Falling Through Rainbows from 2009
I have to say that I believe this is my best album. I think that this was the first time that I actually came close to doing exactly what I set out to do with an album. The songwriting, singing, musicianship, production are all at the highest level I have achieved. The CD was picked up and distributed by Unicorn Digital and although it didn’t sell a million copies, I am really happy with it. It is the kind of music that I like to listen to. Dark, brooding, but with plenty of melody. Barry Haggarty’s guitar sounds are very “Dave Gilmourish” and the singing turned out sounding a lot like the Moody Blues. I also started using a cello player, Mateusz Swoboda who I believe adds a real melancholy edge to things.
In the Shadows from 2011
This album has a range of material on it. “A Promise Worth Making” and “The Fall of Uqbar” are probably two of the most Proglike songs I’ve ever recorded, while “Angel Eyes” and “The Last Night” are really folk songs. I find as I get older, I am more drawn to singer, songwriter, folk type music, and that is perhaps why there is more of it on this CD than any other. The lyrics are more personal, and the musicianship is a little more refined overall. Plenty of melancholy cello from Mateusz Swoboda on this as well as some fine guitar work from Barry Haggarty and flutework by Sarah Young.
How would you describe your development from your first album to the most recent one ?
As this interview is for a Prog Website, I will answer this question for my Prog albums only. From “The One” to “In The Shadows,” my CDs have changed dramatically. The performances as well as the production are much more refined and professional. I find that as an artist, the most important thing to can achieve is to do what you really want to do. That may sound easy, but it’s not. When you sit down to create something, you need to keep your focus and don’t compromise. This to me is what I think I have achieved in my later albums that perhaps I didn’t achieve to the same degree in my early ones.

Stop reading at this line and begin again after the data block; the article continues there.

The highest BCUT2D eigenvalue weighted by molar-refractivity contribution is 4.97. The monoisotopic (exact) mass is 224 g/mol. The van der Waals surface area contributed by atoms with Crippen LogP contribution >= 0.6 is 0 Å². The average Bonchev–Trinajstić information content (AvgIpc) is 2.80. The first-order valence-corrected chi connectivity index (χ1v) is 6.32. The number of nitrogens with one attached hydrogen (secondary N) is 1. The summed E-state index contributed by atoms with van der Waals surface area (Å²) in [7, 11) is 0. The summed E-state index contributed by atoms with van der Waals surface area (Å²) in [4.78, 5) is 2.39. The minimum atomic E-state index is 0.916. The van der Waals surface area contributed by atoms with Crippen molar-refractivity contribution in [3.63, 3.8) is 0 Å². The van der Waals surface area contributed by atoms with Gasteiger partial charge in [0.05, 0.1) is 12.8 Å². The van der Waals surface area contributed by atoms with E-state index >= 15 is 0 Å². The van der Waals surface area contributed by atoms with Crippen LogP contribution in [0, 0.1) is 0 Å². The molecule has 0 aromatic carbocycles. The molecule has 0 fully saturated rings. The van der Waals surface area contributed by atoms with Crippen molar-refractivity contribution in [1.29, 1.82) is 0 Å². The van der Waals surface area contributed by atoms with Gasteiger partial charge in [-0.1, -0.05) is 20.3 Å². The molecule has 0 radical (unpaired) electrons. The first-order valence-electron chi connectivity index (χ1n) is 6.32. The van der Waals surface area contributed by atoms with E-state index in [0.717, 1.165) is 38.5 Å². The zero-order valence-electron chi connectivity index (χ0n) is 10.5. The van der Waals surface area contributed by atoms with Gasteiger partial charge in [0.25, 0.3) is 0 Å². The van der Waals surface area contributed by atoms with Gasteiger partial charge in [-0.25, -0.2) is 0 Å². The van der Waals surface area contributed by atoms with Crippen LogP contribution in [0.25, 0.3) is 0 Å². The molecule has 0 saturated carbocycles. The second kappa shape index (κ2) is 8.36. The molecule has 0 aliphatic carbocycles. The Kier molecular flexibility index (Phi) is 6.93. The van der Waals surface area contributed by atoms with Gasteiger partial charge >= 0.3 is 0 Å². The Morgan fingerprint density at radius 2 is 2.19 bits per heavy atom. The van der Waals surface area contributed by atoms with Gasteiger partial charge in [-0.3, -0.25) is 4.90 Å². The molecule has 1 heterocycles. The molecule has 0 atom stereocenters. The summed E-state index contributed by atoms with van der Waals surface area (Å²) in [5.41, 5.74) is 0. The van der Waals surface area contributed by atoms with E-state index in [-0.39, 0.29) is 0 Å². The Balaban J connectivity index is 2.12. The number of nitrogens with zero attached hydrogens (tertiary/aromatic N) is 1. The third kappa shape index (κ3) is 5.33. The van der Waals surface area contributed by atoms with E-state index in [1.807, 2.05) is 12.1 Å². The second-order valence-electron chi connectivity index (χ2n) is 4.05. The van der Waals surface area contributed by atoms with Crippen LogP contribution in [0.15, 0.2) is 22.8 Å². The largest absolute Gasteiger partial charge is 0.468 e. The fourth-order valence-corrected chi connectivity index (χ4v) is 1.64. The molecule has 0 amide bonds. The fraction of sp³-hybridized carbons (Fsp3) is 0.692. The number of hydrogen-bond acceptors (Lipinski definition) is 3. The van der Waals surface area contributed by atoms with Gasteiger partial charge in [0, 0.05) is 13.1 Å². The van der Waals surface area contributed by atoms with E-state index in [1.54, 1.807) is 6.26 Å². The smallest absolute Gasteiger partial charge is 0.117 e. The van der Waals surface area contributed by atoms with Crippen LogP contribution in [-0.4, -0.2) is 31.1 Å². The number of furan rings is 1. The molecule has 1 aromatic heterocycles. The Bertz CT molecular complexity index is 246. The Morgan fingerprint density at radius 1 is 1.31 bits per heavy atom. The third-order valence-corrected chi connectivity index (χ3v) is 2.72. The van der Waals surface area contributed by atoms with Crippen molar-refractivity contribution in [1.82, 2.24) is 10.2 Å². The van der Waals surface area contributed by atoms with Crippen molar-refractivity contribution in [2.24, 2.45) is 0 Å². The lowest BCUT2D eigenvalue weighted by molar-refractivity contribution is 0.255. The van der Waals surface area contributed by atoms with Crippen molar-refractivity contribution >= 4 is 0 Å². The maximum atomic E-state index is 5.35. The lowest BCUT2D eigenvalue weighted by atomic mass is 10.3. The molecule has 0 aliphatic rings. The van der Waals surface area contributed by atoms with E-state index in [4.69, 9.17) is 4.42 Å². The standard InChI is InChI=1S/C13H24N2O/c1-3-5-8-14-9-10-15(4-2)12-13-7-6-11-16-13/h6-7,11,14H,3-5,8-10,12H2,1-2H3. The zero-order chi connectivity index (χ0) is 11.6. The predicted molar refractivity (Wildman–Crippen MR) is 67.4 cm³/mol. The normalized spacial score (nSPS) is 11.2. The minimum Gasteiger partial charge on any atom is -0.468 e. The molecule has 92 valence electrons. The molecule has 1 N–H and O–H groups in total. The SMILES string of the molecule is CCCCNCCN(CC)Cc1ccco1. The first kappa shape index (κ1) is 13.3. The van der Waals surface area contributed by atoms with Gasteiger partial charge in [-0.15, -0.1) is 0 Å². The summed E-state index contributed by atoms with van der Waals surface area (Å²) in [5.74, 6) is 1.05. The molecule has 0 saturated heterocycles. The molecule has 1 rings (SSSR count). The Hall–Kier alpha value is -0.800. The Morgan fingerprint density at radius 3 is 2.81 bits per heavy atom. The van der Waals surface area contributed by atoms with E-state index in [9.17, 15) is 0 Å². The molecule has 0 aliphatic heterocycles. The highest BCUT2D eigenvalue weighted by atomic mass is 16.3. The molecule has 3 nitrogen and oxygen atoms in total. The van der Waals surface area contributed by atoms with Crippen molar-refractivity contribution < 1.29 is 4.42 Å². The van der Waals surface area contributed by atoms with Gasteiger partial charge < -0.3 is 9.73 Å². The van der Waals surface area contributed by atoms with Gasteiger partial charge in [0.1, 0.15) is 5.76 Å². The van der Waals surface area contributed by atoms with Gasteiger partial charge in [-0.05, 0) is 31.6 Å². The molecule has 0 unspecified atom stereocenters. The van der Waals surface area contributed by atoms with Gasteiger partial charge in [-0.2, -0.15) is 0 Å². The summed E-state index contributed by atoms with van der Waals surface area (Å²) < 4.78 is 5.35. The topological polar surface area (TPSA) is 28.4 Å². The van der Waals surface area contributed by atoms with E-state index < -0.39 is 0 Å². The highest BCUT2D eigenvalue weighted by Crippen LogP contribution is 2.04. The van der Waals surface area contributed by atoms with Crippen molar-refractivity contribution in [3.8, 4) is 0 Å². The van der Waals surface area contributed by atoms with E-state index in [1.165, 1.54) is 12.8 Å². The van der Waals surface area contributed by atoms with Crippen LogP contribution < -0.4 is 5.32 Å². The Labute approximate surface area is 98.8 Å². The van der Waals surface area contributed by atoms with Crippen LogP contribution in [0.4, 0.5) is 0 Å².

How would you describe your music ?
I feel that the music I create is the music that I would like to listen to. I like rich sounding music, with deep, dark haunting melodies that stick with you. I don’t need to be barraged by heavy guitars or constant changes in tempo. There is no “heavy metal” or “jazz fusion” in my music. I am a romantic and I like and make music that appeals to the heart more so than the head. I realize this isn’t mainstream Progressive Rock, but it’s what I like. I once read a review of one of my CDs where my style was described as “old school melancholy.” I agree completely.
You have worked in a recording studio and released eight albums. What is your experiences with the music industry ?
The music industry that I knew when I first started bears little resemblance to the industry today. In the 80s, if you wanted to record your own music, you needed a lot of money. Home studios simply didn’t exist like they do today. Of course it was a lot easier to be heard by people in the business back then though. There were actually plenty of record companies and if you had talent and you really worked at it, there were opportunities. Today, mainstream music is run by four large multinational companies that are more concerned about the bottom line than the music itself. If it wasn’t for the spread of Indie music on the internet, the music industry may well have been killed off completely by now as an artform. I have dealt with both Unicorn Digital and MALS and have had only positive experiences with both. I don’t think anybody in the Indie music business is getting rich, but at least artists are doing what they want to do, and primarily because of the internet, they are being heard.
What is your current status and do you have any plans for this year and beyond ?
I haven’t recorded anything for at least six months now, although I have produced my son Kane’s first CD entitled, Dreamtime. It is mostly folk music, but there are a few of what I like to call “Prog” twists to it. He has it posted on Bandcamp, and it is really doing well considering he has basically no promotion other than word of mouth. I have no plans to record anything in the foreseeable future, but who knows what moods may strike.
Is music your main occupation in life or do you have a “normal” job too ?
I have no desire to lead the life of a starving artist, so yes, I have a daytime job too.
To wrap up this interview, is there anything you want to add to this interview ?
I would only like to say thanks to Prog Archives for providing a forum for artists and listeners to connect like this.
Thank you to Rick Miller for this interview
Edited by toroddfuglesteg - May 16 2011 at 12:55